This analysis of the Latvian health system reviews recent developments in organization and governance, health financing, health care provision, health reforms and health system performance. After regaining independence in 1991, Latvia experimented with a social health insurance type system. However, to overcome decentralization and fragmentation of the system, the National Health Service (NHS) was established in 2011 with universal population coverage. More recently, reforms in 2017 proposed the introduction of a Compulsory Health Insurance System, with the objective of increasing revenues for health, which links access to different health care services to the payment of social health insurance contributions. In June 2019 the implementation of this proposal was postponed to 2021. Latvia has recovered from the severe economic recession of 2008, which resulted in the adoption of austerity measures that significantly affected the health care system. The recovery has created fiscal space to focus on policy challenges neglected in the past, especially regarding health. Despite recent increases in spending, the health system remains underfunded and resources have to be allocated wisely. Latvia's health outcomes should be considered within this context of limited health system resources. While life expectancy at birth in Latvia has increased since 2000, reaching 74.9 years in 2017, it remains among the lowest in the EU. Recent reforms have focused on improving access to services in rural/remote areas, increasing funding for health care services, and tougher regulation of tobacco and alcohol. However, a number of longstanding unresolved problems still need to be addressed, including financial sustainability and low public funding, high levels of unmet need, high rates of preventable and treatable mortality, and challenges in both communicable and noncommunicable diseases.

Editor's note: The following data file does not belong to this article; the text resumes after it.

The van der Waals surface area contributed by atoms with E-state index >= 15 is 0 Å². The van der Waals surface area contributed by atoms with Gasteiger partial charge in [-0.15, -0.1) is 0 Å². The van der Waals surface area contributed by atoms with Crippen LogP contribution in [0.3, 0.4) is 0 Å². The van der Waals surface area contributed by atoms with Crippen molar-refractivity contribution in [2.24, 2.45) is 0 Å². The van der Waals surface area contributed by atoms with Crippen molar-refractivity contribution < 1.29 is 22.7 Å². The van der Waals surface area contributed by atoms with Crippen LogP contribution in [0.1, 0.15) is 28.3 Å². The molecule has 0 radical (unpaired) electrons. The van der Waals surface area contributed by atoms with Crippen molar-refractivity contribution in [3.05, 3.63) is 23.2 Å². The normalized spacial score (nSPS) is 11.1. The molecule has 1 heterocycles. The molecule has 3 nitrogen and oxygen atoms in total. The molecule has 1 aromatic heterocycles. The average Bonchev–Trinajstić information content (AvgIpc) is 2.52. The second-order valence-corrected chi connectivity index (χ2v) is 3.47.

|Number of pages||165|
|Journal||Health systems in transition|
|Publication status||Published - 1 Dec 2019|
Field of Science
- 3.3 Health sciences
- 1.1. Scientific article indexed in Web of Science and/or Scopus database